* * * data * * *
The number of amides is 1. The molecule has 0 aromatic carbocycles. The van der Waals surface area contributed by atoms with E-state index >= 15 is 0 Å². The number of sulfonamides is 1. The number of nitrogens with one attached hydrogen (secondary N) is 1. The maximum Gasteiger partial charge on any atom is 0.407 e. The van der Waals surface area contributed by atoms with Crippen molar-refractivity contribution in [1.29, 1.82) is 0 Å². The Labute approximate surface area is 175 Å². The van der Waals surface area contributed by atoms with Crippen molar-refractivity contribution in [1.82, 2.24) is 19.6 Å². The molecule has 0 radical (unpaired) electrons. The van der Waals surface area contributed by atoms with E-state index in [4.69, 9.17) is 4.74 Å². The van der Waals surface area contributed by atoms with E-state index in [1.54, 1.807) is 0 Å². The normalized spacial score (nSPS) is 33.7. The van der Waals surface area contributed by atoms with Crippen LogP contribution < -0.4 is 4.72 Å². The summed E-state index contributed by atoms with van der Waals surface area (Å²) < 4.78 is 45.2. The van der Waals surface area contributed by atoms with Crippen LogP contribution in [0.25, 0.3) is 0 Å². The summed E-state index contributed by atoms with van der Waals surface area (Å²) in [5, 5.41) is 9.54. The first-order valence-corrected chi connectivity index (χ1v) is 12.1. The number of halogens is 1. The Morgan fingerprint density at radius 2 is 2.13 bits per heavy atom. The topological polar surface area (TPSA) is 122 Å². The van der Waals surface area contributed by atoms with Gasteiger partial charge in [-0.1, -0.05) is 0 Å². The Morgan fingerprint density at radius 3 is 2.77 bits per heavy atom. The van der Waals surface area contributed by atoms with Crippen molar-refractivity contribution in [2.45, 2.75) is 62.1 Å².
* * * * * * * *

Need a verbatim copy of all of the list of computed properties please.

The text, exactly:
The number of amides is 1. The molecule has 0 aromatic carbocycles. The van der Waals surface area contributed by atoms with E-state index >= 15 is 0 Å². The number of sulfonamides is 1. The number of nitrogens with one attached hydrogen (secondary N) is 1. The maximum Gasteiger partial charge on any atom is 0.407 e. The van der Waals surface area contributed by atoms with Crippen molar-refractivity contribution in [1.29, 1.82) is 0 Å². The Labute approximate surface area is 175 Å². The van der Waals surface area contributed by atoms with Crippen molar-refractivity contribution in [1.82, 2.24) is 19.6 Å². The molecule has 0 radical (unpaired) electrons. The van der Waals surface area contributed by atoms with E-state index in [4.69, 9.17) is 4.74 Å². The van der Waals surface area contributed by atoms with E-state index in [1.54, 1.807) is 0 Å². The normalized spacial score (nSPS) is 33.7. The van der Waals surface area contributed by atoms with Crippen LogP contribution < -0.4 is 4.72 Å². The summed E-state index contributed by atoms with van der Waals surface area (Å²) < 4.78 is 45.2. The van der Waals surface area contributed by atoms with Crippen LogP contribution in [0.25, 0.3) is 0 Å². The summed E-state index contributed by atoms with van der Waals surface area (Å²) in [5, 5.41) is 9.54. The first-order valence-corrected chi connectivity index (χ1v) is 12.1. The number of halogens is 1. The Morgan fingerprint density at radius 2 is 2.13 bits per heavy atom. The topological polar surface area (TPSA) is 122 Å². The van der Waals surface area contributed by atoms with Gasteiger partial charge in [-0.1, -0.05) is 0 Å². The Morgan fingerprint density at radius 3 is 2.77 bits per heavy atom. The van der Waals surface area contributed by atoms with Crippen molar-refractivity contribution in [2.45, 2.75) is 62.1 Å².